When it comes to authenticity, brands like LEGO and TOMS normally come to mind but Airbnb also does a stellar job. From ‘living like a local’ to experiences curated by a local, Airbnb has aligned itself with authenticity in travel.
Part of what makes these brands authentic in the eyes of consumers is that they are consistent and live up to what they promise.
2. Build your community
People like being a part of something, which is why successful brands know how to build and foster a sense of community—it’s an extension of the brand. And not only is it a great way to engage customers but it helps build loyalty.
Think of Mastercard’s ‘Priceless’, where unique experiences are available exclusively to the community of Mastercard cardholders.
3. Make use of technology
We’ve grown increasingly dependent on technology, haven’t we? That means the role technology plays in consumers’ interactions with brands will continue to grow.
Savvy marketers find different ways to leverage technology – whether that’s before a purchase, while shopping, or post-purchase – for an improved and more memorable customer experience.
For example: Sephora’s use of augmented reality and artificial intelligence.
4. Customize where possible
Brands that allow the shopper to customize an offer to his or her personal preferences have an advantage. This is because customization creates deeper engagement; it’s more meaningful and can build loyalty.
For example: German brand My Müsli.
They go beyond the standard selection of muesli blends that you can find at your local supermarket. Instead, customers can visit a My Müsli store (or head online) to create their own perfect blend of muesli. Shoppers can customize down to the nuts, fruits, seeds, grains and even other add-ons like chocolates.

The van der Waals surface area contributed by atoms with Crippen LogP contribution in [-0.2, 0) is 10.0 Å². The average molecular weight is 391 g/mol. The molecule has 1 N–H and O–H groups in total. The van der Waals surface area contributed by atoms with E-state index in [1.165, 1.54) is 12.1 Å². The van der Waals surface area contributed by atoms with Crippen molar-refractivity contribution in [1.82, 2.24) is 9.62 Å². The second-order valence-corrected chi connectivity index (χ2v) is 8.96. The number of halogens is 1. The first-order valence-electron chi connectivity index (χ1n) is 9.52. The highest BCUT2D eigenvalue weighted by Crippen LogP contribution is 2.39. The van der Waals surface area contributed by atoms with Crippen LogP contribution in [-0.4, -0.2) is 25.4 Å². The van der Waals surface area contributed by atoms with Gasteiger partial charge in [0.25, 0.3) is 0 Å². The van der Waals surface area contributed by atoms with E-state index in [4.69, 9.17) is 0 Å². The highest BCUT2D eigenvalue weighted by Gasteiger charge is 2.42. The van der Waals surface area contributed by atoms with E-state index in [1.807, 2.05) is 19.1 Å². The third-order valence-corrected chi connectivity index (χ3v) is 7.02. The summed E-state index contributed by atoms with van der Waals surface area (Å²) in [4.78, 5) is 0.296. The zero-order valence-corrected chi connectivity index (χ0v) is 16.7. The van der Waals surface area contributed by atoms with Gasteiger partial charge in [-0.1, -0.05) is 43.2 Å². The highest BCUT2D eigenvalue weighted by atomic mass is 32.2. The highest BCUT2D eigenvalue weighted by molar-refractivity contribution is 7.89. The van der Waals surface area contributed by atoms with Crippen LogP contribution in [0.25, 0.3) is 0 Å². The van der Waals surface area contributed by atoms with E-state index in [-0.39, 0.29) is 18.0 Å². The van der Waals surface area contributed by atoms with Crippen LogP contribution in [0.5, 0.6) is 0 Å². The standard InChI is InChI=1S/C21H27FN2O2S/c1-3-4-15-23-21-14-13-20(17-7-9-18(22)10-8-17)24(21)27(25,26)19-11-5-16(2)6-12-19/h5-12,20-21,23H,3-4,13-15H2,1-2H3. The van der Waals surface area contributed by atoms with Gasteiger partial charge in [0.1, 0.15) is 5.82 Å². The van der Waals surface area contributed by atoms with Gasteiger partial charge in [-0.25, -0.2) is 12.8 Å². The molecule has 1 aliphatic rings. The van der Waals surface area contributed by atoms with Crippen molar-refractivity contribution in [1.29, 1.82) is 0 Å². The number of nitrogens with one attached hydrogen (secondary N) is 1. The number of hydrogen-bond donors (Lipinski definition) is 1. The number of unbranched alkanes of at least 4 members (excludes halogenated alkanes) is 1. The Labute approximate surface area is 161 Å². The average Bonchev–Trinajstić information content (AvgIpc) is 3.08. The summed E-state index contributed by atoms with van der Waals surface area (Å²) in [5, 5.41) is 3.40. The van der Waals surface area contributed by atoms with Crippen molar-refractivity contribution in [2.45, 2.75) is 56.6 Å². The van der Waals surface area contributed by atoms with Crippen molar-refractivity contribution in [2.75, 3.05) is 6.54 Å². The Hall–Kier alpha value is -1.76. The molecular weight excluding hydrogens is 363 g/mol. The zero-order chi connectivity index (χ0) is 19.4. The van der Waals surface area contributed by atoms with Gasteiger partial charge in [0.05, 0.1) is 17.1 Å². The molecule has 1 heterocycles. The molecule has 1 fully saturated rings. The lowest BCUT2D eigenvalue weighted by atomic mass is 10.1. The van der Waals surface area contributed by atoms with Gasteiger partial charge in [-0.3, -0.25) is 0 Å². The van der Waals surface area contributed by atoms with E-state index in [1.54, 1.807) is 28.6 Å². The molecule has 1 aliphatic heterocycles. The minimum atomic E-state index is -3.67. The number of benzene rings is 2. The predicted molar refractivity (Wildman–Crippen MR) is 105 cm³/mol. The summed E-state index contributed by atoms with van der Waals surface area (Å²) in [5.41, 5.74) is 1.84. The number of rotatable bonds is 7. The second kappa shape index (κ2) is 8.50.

5. Cultivate brand love
With brand love there is loyalty and word-of-mouth promotion. Every brand dreams of achieving that! After all, you want customers to be invested in—committed—to your brand.
Need an example of brand love? Look no further than the immensely long queues whenever Apple launches a new product. Now that’s love.
What comes next?
But if every business is marketing an experience then what does it take to be truly different? How does one actually stand out in an era where everything – from buying ice cream to the airports we transit in – has become an experience? Or thinking about it in another way: what comes next?
To be honest, I don’t think we know that yet.
What we do know is that:
- The core of any business – the essentials – has to be in place and in order because ‘experience’ simply builds on those fundamentals. It can’t mask, replace, or fix it.
- To be sustainable, a brand must strive for long-term engagement with its target market. It has to prioritize substance over style. Being unoriginal, cliché, or a “one-hit wonder”, so to speak, won’t get you far with consumers.
- The businesses that succeed are the ones that know how to seamlessly incorporate an experience with the purchase.
Starbucks Reserve Dewata in Bali, where the coffee farm experience or a walk through the seedling nursery smoothly transitions to the purchase of their coffee and other products.
Another example: Magnum’s “Make my Magnum” pop up store experience, where customers develop and then purchase their own unique ice cream creations.
- To be the last one standing, businesses will need to differentiate on service rather than rely solely on pricing – otherwise, you’re a commodity and easily interchangeable with whatever alternatives exist on the market.
- In the realm of travel, they say that the post-experience economy will feature travelers as active co-creators of their travel experiences.
- Regardless of industry and era, it will always be important to effectively communicate what makes your brand special—why it’s worth the consumers’ time and money.